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The 2015 free-agent infield class and your Astros

If the Astros want to improve at the infield position through the 2015 Free Agent class, options are more limited than fans might think.

Jason Miller

'Tis the season for holiday shopping, festive TCB readers.  And what could be better to satisfy the cravings of your loved ones than adding a Free Agent or two to your local nine?  This year's Baseball Winter Meetings will take place in sunny San Diego, where all the elves will gather to buy, swap, and steal all of the components they need to build you a merry little baseball club.

To make your shopping job easier, below is a list of relevant free agents that could twirl a stick for your Houston Astros in 2015.  Place a checkmark next to the names you desire to cheer for next season, or if you prefer not to draw on your monitor in indeliable india ink, note them in the comments section below.  State your reasoning for adding such player in 500 words or less, and you will be entered into a contest to receive a winning team in 2015 (sorry, no refunds, takesies-backsies, rainchecks, IOUs, CODs, or BABIPs available).

The Catcher position

It's hard to fathom why the Astros would sign a free agent catcher this offseason.  Jason Castro, despite a down year at the plate, is rife for a bounce back and is still a strong defender.  Unless the Astros receive a whopping trade offer for him, there's little reason to move on from their primary backstop.  Backup-wise, the Astros have two candidates that play defense well enough to argue for a full-time position in their own rights with Carlos Corporan and Max Stassi.  Stassi is a legitimate prospect in the mold of David Ross (lotta defense, good power, iffy bat-to-ball skills), and Corporan is a defensive whiz with enough pop in his bat that he runs into Home Runs by accident.  The Astros won't add a catcher.  But if they did:

The Head of the Class:  Russell Martin

Interesting guys:  J.P. Arencibia, Geovany Soto

Russell Martin has re-emerged as one of the top catchers in baseball after an up-and down batting career that was hyped due to an 87-19-87-21 season with the Dodgers in 2007.  His career year in 2014 came at the right time with the Pirates, and the 31-year-old catcher seems primed for a strong payday that should net him several years at around $10 million per.  Oh, and he still plays top-notch defense.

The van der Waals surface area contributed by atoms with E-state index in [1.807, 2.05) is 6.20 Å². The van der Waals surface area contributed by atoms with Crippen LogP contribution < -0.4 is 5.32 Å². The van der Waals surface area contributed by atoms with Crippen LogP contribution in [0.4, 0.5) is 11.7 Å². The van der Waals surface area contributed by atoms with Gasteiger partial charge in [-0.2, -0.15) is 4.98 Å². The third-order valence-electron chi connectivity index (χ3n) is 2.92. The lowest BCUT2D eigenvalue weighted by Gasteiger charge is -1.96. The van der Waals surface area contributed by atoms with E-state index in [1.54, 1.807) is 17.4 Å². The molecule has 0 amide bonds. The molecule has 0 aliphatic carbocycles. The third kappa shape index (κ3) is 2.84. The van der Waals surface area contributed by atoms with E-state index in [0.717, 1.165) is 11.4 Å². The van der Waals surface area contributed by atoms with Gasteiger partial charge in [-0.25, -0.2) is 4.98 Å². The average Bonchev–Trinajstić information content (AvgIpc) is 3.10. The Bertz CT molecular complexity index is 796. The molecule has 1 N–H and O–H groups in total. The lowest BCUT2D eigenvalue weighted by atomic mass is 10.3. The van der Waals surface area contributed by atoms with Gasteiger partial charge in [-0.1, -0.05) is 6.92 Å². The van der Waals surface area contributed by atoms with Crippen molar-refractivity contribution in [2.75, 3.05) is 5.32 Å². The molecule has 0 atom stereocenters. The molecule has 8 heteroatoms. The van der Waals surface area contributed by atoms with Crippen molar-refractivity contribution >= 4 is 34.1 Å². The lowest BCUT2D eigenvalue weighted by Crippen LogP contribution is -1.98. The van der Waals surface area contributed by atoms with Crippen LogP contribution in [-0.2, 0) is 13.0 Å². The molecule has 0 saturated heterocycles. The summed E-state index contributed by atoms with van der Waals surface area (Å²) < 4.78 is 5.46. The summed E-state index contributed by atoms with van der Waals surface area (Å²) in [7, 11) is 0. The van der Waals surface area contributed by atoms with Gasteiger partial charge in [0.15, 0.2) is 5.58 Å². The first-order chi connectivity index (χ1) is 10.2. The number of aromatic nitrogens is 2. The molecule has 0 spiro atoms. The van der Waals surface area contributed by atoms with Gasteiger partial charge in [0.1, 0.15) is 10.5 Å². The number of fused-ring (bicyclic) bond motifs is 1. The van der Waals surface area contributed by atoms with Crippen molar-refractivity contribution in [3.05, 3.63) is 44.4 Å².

Remember when Geovany Soto and J.R. Towles were the next big things in offensive catching prospects?  They turned out to be offensive all right, but not the way a GM prefers.  Still, both Soto and Arencibia are known as plus defenders and both wield enough pop that opposing pitchers will take them seriously.  But smart money is on Corp or Stassi sharing backstop duties with Castro.

First baseman batsman

Let's be real for a second.  MLB top 1B prospect Jonathan Singleton struggled a lot in 2014 in the majors.  But after being gifted a 5-year $10 million contract, and being only 23 years old on opening day 2015, the Astros have no incentive to sign a "name" free agent at 1B.  The most likely situation is that they stand pat, with Chris Carter playing emergency backup if Singleton needs to clear his head at AAA for a time.  However, if they did invest in a backup type, somebody who could provide worthwhile plate appearances in the event of a Singletonularity, there are a couple names of note.

The suspects: Daric Barton, Mike Carp, Corey Hart, Mike Morse

Barton probably qualifies as a "Luhnow guy", as he holds a career 14% walk rate in the major leagues and doesn't K a whole lot.  He plays competent defense, and should come cheap.  If the Astros are iffy on Singleton, Barton might be interested in reviving his career in Houston, a career that while missing traditional power numbers, is nonetheless above-average at the plate.

Carp is a guy that some TCB'ers pined for when he became available last season.  And then, when he did not sign with the Astros, he was awful.  He's not a great defender, but he's not horrible either.  He's got good pop.  It's an option.  The other two guys, Hart and Morse, will definitely come more expensive and have as much or more uncertainty around them as cheaper guys.  After returning from an injury that cost him the entire 2013 season, Hart struggled with the Mariners, providing offense that wasn't even rosterable on most teams.  Morse probably will price himself out of the Astros' range and would fit better in Left Field anyway.

Second basemen

Seriously, I'm not even going to discuss 2B free agents.  Jose Altuve is the next Ty Cobb, minus the drunkenness, murder, racism, and height.

Short Stops